It is playoff time and soon all teams – from young hustlers from Colorado to the Bronx Bombers are going to start competing for the championships. It is my favorite part of the year for I get to watch my beloved New York Yankees play for another few weeks. It is also the time of the year when Derek Jeter, the face of the New York Yankees takes on a whole new aura. Diving into stands, making unbelievable plays and coming up with hits when there are none.
About two years ago, I wrote a post about DJ as a good role model for start-up founders. The comments to that post weren’t all that kind, but I have not changed my opinion. Earlier this week, I read an excellent profile of Jeter in the New York Magazine, which essentially said what I really wanted to say two years ago:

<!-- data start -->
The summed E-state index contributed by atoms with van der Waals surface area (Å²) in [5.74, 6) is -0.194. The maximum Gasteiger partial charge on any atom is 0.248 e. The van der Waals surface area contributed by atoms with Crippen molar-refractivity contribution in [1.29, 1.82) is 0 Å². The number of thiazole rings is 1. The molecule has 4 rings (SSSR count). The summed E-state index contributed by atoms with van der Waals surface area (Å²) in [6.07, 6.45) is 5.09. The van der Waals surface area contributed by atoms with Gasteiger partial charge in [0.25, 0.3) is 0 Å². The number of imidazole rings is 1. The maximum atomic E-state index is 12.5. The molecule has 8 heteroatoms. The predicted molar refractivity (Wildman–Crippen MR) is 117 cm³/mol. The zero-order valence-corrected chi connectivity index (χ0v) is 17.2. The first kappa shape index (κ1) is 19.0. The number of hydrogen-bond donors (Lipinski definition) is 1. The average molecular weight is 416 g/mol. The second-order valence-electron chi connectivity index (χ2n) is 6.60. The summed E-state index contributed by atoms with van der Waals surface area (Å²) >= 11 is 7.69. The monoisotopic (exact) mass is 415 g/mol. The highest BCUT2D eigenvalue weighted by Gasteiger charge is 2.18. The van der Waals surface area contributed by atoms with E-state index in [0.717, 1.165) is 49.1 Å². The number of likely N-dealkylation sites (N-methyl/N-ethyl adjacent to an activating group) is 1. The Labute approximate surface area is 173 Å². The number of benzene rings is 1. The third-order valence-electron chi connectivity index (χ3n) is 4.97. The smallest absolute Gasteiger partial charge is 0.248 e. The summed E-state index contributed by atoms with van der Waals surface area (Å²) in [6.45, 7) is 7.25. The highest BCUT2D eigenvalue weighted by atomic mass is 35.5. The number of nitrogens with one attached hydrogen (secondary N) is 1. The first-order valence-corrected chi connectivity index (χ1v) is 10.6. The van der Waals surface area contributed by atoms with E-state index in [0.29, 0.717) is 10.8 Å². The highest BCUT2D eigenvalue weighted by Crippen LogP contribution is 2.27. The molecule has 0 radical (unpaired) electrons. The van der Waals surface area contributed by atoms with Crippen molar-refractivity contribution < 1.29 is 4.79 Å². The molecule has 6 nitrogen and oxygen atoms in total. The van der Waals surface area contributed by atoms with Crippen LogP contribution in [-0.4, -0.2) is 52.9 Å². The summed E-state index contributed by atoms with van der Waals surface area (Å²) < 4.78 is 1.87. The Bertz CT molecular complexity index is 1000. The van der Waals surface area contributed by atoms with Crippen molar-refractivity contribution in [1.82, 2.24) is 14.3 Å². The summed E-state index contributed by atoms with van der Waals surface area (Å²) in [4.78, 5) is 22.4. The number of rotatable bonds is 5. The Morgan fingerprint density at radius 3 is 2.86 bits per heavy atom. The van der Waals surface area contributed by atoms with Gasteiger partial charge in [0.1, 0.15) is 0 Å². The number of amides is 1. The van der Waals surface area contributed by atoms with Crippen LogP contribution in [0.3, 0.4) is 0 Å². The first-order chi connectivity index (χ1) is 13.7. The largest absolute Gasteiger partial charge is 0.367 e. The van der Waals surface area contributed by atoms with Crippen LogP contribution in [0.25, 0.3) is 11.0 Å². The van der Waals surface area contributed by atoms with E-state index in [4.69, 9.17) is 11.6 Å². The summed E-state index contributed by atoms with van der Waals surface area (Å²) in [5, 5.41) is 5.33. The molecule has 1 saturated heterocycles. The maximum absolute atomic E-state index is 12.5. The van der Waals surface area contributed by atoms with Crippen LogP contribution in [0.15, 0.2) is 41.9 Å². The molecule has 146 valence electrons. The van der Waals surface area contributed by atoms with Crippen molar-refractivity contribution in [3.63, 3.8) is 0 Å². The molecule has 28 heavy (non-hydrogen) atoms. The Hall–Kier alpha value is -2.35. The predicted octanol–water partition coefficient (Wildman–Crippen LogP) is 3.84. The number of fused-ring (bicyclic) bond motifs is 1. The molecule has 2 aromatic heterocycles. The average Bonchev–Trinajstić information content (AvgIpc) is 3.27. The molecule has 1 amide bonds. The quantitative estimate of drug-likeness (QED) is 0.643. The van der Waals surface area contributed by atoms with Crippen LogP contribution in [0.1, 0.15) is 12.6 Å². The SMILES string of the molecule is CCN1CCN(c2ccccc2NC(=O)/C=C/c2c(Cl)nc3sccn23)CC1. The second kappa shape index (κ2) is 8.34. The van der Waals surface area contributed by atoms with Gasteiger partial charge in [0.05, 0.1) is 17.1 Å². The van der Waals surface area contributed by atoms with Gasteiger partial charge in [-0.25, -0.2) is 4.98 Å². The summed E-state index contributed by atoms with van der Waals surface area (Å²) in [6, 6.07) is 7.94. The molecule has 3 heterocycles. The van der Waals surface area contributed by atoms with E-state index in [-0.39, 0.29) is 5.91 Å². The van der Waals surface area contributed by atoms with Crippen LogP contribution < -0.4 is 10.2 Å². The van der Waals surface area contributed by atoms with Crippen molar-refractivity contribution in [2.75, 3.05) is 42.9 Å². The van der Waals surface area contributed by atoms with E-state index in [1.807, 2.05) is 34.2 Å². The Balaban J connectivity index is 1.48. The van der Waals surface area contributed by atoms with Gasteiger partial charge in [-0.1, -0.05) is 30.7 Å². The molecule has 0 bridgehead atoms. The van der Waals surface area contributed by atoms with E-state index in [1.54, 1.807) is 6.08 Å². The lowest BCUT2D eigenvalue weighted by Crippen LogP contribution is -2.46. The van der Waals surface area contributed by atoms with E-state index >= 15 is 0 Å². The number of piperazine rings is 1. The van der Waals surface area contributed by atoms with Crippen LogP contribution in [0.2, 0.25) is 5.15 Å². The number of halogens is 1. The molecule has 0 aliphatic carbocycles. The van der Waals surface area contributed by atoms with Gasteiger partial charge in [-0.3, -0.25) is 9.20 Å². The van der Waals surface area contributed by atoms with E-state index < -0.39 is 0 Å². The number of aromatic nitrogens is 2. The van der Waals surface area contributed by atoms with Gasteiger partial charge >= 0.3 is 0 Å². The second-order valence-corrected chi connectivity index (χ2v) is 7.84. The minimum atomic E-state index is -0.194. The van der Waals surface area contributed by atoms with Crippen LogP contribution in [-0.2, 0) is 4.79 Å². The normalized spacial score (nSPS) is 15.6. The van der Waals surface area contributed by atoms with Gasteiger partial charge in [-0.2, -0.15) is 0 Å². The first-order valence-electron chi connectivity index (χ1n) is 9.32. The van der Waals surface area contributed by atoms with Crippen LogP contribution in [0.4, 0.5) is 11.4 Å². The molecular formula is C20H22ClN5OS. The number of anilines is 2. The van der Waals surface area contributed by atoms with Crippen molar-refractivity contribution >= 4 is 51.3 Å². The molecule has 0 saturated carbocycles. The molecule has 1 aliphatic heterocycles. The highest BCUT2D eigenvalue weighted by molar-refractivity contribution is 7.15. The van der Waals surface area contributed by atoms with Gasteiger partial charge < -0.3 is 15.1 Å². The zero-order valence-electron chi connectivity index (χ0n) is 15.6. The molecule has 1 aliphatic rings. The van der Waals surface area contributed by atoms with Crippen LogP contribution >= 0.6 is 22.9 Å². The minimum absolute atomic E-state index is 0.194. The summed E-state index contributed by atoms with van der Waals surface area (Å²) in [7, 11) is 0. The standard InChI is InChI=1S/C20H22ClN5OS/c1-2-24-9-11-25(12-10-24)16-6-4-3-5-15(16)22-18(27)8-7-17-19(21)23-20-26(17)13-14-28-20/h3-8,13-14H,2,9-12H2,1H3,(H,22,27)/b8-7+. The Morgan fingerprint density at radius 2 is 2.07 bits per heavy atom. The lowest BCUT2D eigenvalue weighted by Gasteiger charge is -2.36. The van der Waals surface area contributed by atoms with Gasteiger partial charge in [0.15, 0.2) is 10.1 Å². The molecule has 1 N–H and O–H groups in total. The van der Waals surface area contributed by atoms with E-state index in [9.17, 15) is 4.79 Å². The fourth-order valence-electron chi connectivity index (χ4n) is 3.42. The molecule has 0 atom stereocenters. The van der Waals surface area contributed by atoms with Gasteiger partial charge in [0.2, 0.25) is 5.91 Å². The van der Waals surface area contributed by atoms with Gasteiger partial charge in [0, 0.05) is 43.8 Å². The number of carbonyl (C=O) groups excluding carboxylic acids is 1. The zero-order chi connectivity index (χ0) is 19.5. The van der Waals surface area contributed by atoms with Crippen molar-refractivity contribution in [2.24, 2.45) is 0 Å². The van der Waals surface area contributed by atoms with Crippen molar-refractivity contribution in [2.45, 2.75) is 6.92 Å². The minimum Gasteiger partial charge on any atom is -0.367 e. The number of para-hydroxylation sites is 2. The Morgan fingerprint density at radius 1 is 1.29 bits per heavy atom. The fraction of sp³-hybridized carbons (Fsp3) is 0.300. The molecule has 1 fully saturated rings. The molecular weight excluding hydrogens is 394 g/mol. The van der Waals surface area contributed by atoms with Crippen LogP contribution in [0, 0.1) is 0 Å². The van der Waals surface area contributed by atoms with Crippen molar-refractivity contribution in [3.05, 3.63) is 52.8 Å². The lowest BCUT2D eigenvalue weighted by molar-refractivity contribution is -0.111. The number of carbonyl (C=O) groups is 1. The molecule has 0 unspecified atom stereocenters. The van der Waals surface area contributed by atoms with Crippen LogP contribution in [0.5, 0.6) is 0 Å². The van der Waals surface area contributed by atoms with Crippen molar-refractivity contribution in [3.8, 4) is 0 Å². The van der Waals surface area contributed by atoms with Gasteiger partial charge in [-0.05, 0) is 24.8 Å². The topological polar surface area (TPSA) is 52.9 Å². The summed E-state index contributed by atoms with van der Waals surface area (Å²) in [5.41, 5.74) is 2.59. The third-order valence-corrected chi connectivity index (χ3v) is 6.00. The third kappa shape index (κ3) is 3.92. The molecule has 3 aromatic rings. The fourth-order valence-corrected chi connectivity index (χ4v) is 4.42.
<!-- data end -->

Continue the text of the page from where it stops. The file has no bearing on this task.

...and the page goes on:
He has become the hero of the Bronx because he effortlessly exudes the qualities we wish we had ourselves: He is always confident, always composed, always in control. Baseball is an unpredictable game; failure is a constant. But Jeter doesn’t allow himself to absorb it, or even really acknowledge it. He just keeps cruising along, as if playing shortstop for the most scrutinized, glorified sports franchise in the world every day for the past fourteen years is the most natural thing on earth.
As a start-up founder, one lives with threat of failure. As a leader, one needs to stay confident confident, composed and in control. You just have to assume the hits are going to come, and the win is only around the corner.